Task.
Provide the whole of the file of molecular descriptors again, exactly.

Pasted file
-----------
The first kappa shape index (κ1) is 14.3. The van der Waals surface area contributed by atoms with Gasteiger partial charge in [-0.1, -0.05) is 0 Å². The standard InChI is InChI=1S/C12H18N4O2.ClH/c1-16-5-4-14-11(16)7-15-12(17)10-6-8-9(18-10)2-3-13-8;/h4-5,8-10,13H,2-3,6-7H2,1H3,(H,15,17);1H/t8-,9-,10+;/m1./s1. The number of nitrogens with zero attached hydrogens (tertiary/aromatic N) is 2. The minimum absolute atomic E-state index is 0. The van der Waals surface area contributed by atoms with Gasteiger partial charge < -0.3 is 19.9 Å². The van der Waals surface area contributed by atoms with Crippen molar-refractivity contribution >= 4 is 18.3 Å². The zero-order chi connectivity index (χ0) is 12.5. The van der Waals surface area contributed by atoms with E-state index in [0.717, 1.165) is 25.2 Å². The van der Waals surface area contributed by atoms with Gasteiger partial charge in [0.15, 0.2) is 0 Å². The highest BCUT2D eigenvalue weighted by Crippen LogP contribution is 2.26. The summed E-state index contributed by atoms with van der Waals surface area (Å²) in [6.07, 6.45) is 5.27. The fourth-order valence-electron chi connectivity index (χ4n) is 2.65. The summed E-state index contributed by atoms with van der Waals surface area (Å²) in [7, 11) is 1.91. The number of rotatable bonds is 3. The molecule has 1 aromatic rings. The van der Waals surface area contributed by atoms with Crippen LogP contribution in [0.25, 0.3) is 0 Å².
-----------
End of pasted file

The first kappa shape index (κ1) is 14.3. The van der Waals surface area contributed by atoms with Gasteiger partial charge in [-0.1, -0.05) is 0 Å². The standard InChI is InChI=1S/C12H18N4O2.ClH/c1-16-5-4-14-11(16)7-15-12(17)10-6-8-9(18-10)2-3-13-8;/h4-5,8-10,13H,2-3,6-7H2,1H3,(H,15,17);1H/t8-,9-,10+;/m1./s1. The number of nitrogens with zero attached hydrogens (tertiary/aromatic N) is 2. The minimum absolute atomic E-state index is 0. The van der Waals surface area contributed by atoms with Gasteiger partial charge < -0.3 is 19.9 Å². The van der Waals surface area contributed by atoms with Crippen molar-refractivity contribution >= 4 is 18.3 Å². The zero-order chi connectivity index (χ0) is 12.5. The van der Waals surface area contributed by atoms with E-state index in [0.717, 1.165) is 25.2 Å². The van der Waals surface area contributed by atoms with Gasteiger partial charge in [0.15, 0.2) is 0 Å². The highest BCUT2D eigenvalue weighted by Crippen LogP contribution is 2.26. The summed E-state index contributed by atoms with van der Waals surface area (Å²) in [6.07, 6.45) is 5.27. The fourth-order valence-electron chi connectivity index (χ4n) is 2.65. The summed E-state index contributed by atoms with van der Waals surface area (Å²) in [7, 11) is 1.91. The number of rotatable bonds is 3. The molecule has 1 aromatic rings. The van der Waals surface area contributed by atoms with Crippen LogP contribution in [0.25, 0.3) is 0 Å².